ELLOREE — An attorney, former town clerk and municipal court clerk who wants to maintain fiscal soundness and a business owner who wants to help sustain beautification efforts are vying to lead the Orangeburg County town of Elloree as mayor in the Nov. 5 general election.
Council District 1 incumbent Barbara Butler has automatically won re-election to her seat. Butler had been challenged by Linda Childers, who later withdrew her name from the ballot. Council District 4 incumbent Michael Fanning filed and is being challenged by Andrew Friedman.
Elloree Water Commissioner William Irick Jr. has also automatically won re-election since no one filed to oppose him as a write-in candidate before the deadline.
Chasity Sanders Avinger
Chasity Sanders Avinger, 32, has said her educational background, leadership history and dedication to Elloree make her the ideal candidate for mayor. Sanders, who formerly served as the town’s clerk and municipal court clerk, is Elloree’s current zoning administrator.
“I have lived in Elloree my whole life and have always been active there. I went to elementary and middle school there and then was fortunate enough to work there as an adult. I just feel very personally invested in the town,” Avinger said.
She said she hopes to continue the “critically important” fiscal prudence of Van Stickles, who did not run for re-election as mayor.
“I would really like to pick up where he left off and continue those projects that he started,” Avinger said. “We’ve maintained a balanced budget and operated within budget with him as mayor, and I’d like to continue that.”
She said her experience on the town’s parks and recreation committee during the Stickles administration will also help her bolster recreation opportunities in the town.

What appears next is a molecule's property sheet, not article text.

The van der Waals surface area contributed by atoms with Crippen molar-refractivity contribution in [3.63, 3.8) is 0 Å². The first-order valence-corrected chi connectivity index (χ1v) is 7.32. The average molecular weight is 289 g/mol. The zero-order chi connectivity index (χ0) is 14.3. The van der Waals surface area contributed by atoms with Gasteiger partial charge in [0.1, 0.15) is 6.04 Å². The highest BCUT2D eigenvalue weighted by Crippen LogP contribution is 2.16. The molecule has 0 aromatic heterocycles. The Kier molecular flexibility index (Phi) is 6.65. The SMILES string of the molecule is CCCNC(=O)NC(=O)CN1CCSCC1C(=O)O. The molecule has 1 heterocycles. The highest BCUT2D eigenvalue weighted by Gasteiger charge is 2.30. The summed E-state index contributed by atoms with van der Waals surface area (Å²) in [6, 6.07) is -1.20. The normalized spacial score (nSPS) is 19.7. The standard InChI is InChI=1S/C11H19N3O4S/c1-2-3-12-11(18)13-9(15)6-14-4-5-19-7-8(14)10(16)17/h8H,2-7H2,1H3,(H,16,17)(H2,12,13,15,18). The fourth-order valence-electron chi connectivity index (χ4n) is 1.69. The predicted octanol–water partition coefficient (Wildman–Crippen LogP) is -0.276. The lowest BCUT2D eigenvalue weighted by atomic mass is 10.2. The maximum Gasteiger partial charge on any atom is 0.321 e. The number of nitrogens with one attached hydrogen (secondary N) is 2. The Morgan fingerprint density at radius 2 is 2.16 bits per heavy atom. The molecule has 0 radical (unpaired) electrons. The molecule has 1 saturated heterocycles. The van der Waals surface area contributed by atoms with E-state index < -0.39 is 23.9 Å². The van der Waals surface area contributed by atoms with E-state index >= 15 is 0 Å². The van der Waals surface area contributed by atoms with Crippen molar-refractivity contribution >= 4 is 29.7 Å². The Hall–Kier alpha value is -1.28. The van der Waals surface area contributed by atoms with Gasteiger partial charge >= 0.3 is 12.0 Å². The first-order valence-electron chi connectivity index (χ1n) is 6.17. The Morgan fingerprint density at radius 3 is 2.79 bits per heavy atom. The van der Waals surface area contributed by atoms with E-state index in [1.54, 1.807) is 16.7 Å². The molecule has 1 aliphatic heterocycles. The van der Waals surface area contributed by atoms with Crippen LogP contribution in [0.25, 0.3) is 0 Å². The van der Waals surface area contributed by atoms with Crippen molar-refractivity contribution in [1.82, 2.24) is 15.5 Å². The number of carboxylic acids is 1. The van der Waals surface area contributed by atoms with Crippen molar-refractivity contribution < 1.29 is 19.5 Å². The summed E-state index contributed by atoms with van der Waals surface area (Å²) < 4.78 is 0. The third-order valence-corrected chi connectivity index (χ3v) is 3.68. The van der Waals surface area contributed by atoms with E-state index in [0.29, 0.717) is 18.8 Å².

“We have a beautiful nature park, a great recreational park and a ball field in town. One of the projects that we had started working on ... is increasing parking and access at both of our parks because both of them are very heavily used now,” Avinger said.
Recreational improvements at Joe Miller Park, Hungerpillar Field and Loyns Park are among the next round of projects to be funded through the county’s 1 percent capital projects sales tax.
“Opportunity is there over the next few years to really do some great improvements. Sometimes you have to get creative. We have focused heavily on resident services and keeping our residents happy, including making Elloree a great town to live, retire and raise a family,” Avinger said.
She said her experience in municipal government for the past seven years equips her for the job as mayor even at her young age.
“My degree is in political science and I had a minor in public administration, so that is really where my focus is. It’s what I’m good at and enjoy, so despite being relatively young, I probably have more experience than most people who are running for office,” she said.
Her husband, Preston, serves as Elloree police chief and her sister is the town clerk. Avinger said both are currently seeking other employment in the event she’s elected.
“I researched it, and there’s no legal conflict, but we just all feel like it would be inappropriate for them to remain in those positions and that it would be in the best interest of the town to maintain some separation between family and town business,” she said.